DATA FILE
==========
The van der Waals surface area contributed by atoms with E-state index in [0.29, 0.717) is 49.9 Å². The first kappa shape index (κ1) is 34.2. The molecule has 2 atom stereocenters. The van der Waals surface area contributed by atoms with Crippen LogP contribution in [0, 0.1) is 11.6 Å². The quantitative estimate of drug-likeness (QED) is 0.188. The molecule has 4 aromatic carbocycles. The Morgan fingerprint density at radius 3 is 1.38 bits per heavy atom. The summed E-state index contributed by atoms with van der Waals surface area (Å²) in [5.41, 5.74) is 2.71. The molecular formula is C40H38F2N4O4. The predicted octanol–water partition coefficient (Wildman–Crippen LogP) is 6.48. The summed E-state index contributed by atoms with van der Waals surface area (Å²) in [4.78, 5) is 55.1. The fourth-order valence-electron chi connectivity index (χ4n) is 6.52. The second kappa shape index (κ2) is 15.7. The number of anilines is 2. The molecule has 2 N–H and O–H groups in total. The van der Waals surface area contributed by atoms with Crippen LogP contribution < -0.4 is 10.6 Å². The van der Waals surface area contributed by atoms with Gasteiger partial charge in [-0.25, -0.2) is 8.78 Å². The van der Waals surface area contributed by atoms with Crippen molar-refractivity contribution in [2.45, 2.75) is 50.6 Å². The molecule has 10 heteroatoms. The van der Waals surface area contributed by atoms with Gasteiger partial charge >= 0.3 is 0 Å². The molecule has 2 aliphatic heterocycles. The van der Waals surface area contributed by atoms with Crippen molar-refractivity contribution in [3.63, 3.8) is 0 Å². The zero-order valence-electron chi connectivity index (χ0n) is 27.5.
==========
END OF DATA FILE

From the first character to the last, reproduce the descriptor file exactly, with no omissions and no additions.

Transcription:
The van der Waals surface area contributed by atoms with E-state index in [0.29, 0.717) is 49.9 Å². The first kappa shape index (κ1) is 34.2. The molecule has 2 atom stereocenters. The van der Waals surface area contributed by atoms with Crippen LogP contribution in [0, 0.1) is 11.6 Å². The quantitative estimate of drug-likeness (QED) is 0.188. The molecule has 4 aromatic carbocycles. The Morgan fingerprint density at radius 3 is 1.38 bits per heavy atom. The summed E-state index contributed by atoms with van der Waals surface area (Å²) in [5.41, 5.74) is 2.71. The molecular formula is C40H38F2N4O4. The predicted octanol–water partition coefficient (Wildman–Crippen LogP) is 6.48. The summed E-state index contributed by atoms with van der Waals surface area (Å²) in [4.78, 5) is 55.1. The fourth-order valence-electron chi connectivity index (χ4n) is 6.52. The second kappa shape index (κ2) is 15.7. The number of anilines is 2. The molecule has 2 N–H and O–H groups in total. The van der Waals surface area contributed by atoms with Crippen LogP contribution < -0.4 is 10.6 Å². The van der Waals surface area contributed by atoms with Gasteiger partial charge in [-0.25, -0.2) is 8.78 Å². The van der Waals surface area contributed by atoms with Crippen molar-refractivity contribution in [2.45, 2.75) is 50.6 Å². The molecule has 10 heteroatoms. The van der Waals surface area contributed by atoms with Gasteiger partial charge >= 0.3 is 0 Å². The molecule has 2 aliphatic heterocycles. The van der Waals surface area contributed by atoms with Crippen molar-refractivity contribution in [3.63, 3.8) is 0 Å². The zero-order valence-electron chi connectivity index (χ0n) is 27.5.